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War of the Worlds (1953)

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  • War of the Worlds (1953)

    Title The War of the Worlds
    Year 1953
    Rated G
    Released 26 Aug 1953
    Runtime 85 min
    Director Byron Haskin
    Writer H.G. Wells (novel), Barré Lyndon (screenplay)
    Actors Gene Barry, Ann Robinson, Les Tremayne, Robert Cornthwaite
    Plot H.G. Well's classic novel is brought to life in this tale of alien invasion. The residents of a small town in California are excited when a flaming meteor lands in the hills. Their joy is tempered somewhat when they discover that it has passengers who are not very friendly. The movie itself is understood better when you consider that it was made at the height of the Cold War--just replace Martian with Russian....
    Language English, Spanish
    Country USA
    Awards Won 1 Oscar. Another 4 wins & 2 nominations.
    Production N/A
    Website N/A
    .................................................. ..........................

  • #2
    I've been on a 50's science fiction kick lately and it's mandatory to visit with one of the decade's best. If The Day the Earth Stood Still best exemplifies the need for humanity to put down our differences and work together while Invasion of the Body Snatchers encapsulates the paranoia of the Cold War and a sense of distrust between races which continues to this day, The War of the Worlds is the best presentation of these two themes coming together. Most sci-fi films around this time feel stilted as long stretches are filled with tech talk and other garbled dialogue. The War of the Worlds blazes through without ever slowing down. Even when the romantic couple are set up in their introduction, the pace never falters. Add in beautiful model effects and captivating 3-strip Technicolor visuals and it's a colorful experience from start to finish.



    I'm willing to bet that any first time viewer will recognize the sound effects of the ray blasts. They may not be able to recall where they've heard them, but they're familiar just the same. They were invented for the movie, but were used in countless other pictures afterwards. As exciting as the visual effects are (warship models, alien scurrying in a house, crashed landings, people being blasted by death rays), it's the sound effects that stand out more in mind. It's difficult to describe, but there's a menace to the death ray tune. It's as if they sound just as dangerous as they look.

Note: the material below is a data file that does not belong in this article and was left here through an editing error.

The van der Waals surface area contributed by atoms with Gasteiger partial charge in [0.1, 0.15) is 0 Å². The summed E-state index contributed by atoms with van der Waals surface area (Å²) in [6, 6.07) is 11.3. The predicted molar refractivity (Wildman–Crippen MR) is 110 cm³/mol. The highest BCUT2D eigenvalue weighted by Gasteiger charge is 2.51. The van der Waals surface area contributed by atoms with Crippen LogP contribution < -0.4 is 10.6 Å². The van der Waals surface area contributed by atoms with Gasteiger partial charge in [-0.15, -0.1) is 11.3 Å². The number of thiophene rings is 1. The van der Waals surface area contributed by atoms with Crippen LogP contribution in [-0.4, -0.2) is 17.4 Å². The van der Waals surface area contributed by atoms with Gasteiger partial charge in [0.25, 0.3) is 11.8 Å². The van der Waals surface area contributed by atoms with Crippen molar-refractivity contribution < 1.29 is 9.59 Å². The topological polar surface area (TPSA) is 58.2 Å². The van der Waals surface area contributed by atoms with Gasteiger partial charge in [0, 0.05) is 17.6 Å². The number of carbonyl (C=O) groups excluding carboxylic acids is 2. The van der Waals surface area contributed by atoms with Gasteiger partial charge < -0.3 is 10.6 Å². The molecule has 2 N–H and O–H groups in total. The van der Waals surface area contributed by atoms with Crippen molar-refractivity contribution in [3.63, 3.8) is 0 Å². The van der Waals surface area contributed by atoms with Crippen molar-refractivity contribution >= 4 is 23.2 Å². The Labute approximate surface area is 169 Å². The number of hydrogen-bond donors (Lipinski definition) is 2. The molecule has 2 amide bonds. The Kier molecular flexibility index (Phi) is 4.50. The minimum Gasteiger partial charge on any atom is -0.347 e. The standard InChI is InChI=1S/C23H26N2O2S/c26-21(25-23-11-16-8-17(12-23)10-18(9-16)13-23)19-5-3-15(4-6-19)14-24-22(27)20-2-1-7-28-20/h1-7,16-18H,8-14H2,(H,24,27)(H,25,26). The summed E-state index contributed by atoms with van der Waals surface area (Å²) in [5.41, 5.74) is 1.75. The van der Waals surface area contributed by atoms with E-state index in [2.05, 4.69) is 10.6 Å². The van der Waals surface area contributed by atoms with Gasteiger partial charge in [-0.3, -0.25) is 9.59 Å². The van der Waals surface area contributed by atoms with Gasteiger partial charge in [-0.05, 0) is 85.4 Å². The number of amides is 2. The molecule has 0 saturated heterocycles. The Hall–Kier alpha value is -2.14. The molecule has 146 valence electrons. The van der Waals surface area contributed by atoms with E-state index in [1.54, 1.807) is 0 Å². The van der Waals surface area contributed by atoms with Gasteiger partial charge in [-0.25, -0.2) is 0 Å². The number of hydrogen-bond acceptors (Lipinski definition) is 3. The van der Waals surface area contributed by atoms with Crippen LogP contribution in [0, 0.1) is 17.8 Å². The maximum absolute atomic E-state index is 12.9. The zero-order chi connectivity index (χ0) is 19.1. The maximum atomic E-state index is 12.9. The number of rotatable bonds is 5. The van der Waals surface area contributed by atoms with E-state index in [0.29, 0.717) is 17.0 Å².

For anyone that hasn't seen this, best to duck out now as I'm going to talk about the ending. The weapons of humanity fail to prevail against the alien conquerors. It's up to the scientists to find a chemical means for survival before it's too late. However, the scientists are attacked by a mob when trying to leave Las Angeles and their equipment is smashed while several are injured. The true nature of scared and terrified mankind is self-preservation no matter the costs. Yet it's this selfish desire of the mob mentality that dooms the planet.

    That is, until the aliens start dropping like flies. While blowing up churches, the beings fall prey to bacteria and germs not found on their own world. It's set up in such a way to make the viewer question if this is an act of God or a coincidence. Depending on your strength in religious faith, your answer will differ from the person next to you. It's smart and also refreshing. The movie goes out of its way to induce scientific realism at times, from the radiation of the ship to the magnetism emitted from the death rays, that such a means to stop the invaders doesn't feel like a cop out.



    The special edition DVD I watched has a commentary with Joe Dante, Bob Burns, and Bill Warren and is a perfect compliment to the film. Dante talks about the cast on screen while Burns chimes in about the effects. Warren gives some history about the book, radio program, and the production side of the movie. If you've never heard of Bill Warren, he's the author of Keep Watching the Skies!, the quintessential book on science fiction movies from the 1950's. He's also the author of The Evil Dead Companion which any fan of the series should read. Realizing the commentary was on the disc, I only planned to listen to a few minutes of it after just finishing the movie. It was so enthralling that I ended up watching the film again.



    The War of the Worlds manages to find itself in that perfect middle ground where it's a fun time for kids, but can be heavy enough for adults. It's easily in my top five science fiction movies of the 1950's and is required viewing for anyone remotely interested in the genre.
    People hyping up latest comic book movie to be the GOAT and I'm like "psshh, you guys must not have seen Bigfoot rip off a man's dick before in 1980's Night of the Demon."

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